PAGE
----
The Latest Re-Design of the DC Metro Map

by Mark Wellborn

The DC Metro map has been reinvented by artists over the years, but a Portland-based graphic designer just released a fairly clean and intuitive re-interpretation that UrbanTurf is fond of.

Cameron Booth is a graphic designer with a 16-year resume with an admitted passion for transit maps. Having already done a poster of US interstates in the style of the London Underground’s Tube Map, Booth was looking for a new project when he decided on the WMATA map.

“I’m going to be blunt here. I simply don’t like the current one,” Booth told UrbanTurf. “Heresy, I know, but there it is.”

image
Click to enlarge

Booth’s “design brief” when approaching the project was to make the map as different as possible to the current one while retaining all information, cleaning up some errors (station placement relative to the District’s “diamond”, mainly), and adding the Silver Line. The new map has thinner route lines (to make the map look more elegant) and Booth added in Amtrak and MARC/VRE routes and connections to the map. He admits that opinions are divided about whether or not the inclusion of the Amtrak and MARC lines were useful, but like the map itself, his aim was to incite discussion.

“I designed this to inspire some debate about the current map,” Booth said. “Is it the ‘design classic’ that some people think, or is it a poorly-drawn, dated-looking relic of the 1970s?”

Booth’s re-interpretation is now for sale. For more info about the genesis of the design, click here.

See other articles related to: wmata, metro, cameron booth

This article originally published at http://dc.urbanturf.com/articles/blog/the_latest_redesign_of_the_dc_metro_map/2717

15 Comments

  1. Jorell said at 4:50 pm on Tuesday November 30, 2010:

    Christmas gifts!

  1. WMATA Fan said at 6:14 pm on Tuesday November 30, 2010:

    Much better than the current version.

  1. Jerry said at 7:20 pm on Tuesday November 30, 2010:

    How is this better?  You can’t read it from a distance, it looks just like any other transit map out there, and it’s basically a zoomed out version of what we already have.  Mebbe you couldn’t improve on the original because it’s already well designed?  MARC/VRE connections?  If you even know what those are, you already know where you need to go to make the trains.  I’m a big fan of design, but I don’t see how this is any more than a me too iteration of a map that’s already one of the best designed I’ve seen.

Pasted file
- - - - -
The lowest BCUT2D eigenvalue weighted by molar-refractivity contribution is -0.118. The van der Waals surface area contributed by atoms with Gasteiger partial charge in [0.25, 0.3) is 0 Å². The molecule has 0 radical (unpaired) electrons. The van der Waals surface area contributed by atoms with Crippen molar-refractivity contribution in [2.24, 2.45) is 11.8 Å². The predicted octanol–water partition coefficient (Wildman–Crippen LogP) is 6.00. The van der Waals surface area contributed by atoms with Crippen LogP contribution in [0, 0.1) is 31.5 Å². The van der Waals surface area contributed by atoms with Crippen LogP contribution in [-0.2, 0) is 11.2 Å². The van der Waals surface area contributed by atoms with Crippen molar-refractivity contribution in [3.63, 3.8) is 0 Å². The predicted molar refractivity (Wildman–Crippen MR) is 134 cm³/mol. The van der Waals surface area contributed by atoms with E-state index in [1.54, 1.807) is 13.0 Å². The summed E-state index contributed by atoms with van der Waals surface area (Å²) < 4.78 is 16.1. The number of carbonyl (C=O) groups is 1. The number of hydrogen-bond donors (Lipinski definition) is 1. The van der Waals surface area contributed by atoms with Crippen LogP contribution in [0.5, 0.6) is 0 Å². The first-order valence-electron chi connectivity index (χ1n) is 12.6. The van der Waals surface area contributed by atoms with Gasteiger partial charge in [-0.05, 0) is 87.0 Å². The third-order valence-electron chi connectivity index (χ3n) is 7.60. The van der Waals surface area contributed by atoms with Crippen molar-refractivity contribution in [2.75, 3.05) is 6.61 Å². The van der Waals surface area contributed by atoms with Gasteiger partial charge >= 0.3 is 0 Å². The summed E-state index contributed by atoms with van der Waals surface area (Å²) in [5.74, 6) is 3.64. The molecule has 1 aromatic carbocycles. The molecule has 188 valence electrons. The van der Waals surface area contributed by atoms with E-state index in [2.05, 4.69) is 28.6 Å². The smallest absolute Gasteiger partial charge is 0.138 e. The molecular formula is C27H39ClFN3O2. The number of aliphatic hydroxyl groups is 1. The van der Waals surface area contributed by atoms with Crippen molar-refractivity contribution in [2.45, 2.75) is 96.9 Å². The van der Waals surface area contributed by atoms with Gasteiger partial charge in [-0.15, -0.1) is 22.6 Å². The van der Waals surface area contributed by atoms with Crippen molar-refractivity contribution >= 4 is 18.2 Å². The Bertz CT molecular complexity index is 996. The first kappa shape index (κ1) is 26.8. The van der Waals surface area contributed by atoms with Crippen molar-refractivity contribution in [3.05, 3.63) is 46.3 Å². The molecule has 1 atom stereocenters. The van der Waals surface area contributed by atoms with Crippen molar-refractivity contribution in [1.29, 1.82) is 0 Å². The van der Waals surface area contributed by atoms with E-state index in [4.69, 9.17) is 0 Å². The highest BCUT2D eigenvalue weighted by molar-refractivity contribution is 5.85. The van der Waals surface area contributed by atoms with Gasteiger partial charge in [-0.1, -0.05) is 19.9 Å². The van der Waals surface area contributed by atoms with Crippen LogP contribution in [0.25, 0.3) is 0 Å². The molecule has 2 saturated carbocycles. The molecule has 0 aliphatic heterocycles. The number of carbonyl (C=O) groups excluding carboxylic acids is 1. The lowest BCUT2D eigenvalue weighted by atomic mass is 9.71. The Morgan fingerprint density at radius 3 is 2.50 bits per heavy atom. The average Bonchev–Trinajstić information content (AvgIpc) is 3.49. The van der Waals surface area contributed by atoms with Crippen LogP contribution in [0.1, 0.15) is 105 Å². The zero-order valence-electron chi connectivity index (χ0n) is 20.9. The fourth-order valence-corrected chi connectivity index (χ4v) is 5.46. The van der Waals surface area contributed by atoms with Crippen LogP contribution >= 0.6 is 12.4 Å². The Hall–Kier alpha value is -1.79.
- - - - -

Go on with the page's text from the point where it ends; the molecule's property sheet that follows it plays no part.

1. Richard Daley III said at 8:02 pm on Tuesday November 30, 2010:

    Wonderful map.  Looks just like the way we used to print them.  Easy to tell where trains meet and Now if you only could make your fares like ours, you’d be working on not being a hick town used like two-bit ho’s on Cicero Ave by all the good “southeners” in VA and MD and every other Tom Harry Dick.  Go Bears!

  1. Cameron Booth said at 9:34 pm on Tuesday November 30, 2010:

    Well, these comments just prove what I’ve already seen since I first designed this diagram in February (long before the current talk of WMATA redesigning it) - people either love it or hate it!

    I will say one thing about the size of the type, just because I’m tired of people saying that the diagram is unreadable based off a 1200px wide JPG. The type is exactly the same size as the current diagram. If you make the District’s diamond the same size on both versions, the type is exactly the same. Just sayin’.

  1. jag said at 9:48 pm on Tuesday November 30, 2010:

    Yeah, I don’t know how someone could say it’s unreadable…you need the lines to be super thick in order to tell what color they are or something? I definitely like this design.

  1. Andy said at 11:02 pm on Tuesday November 30, 2010: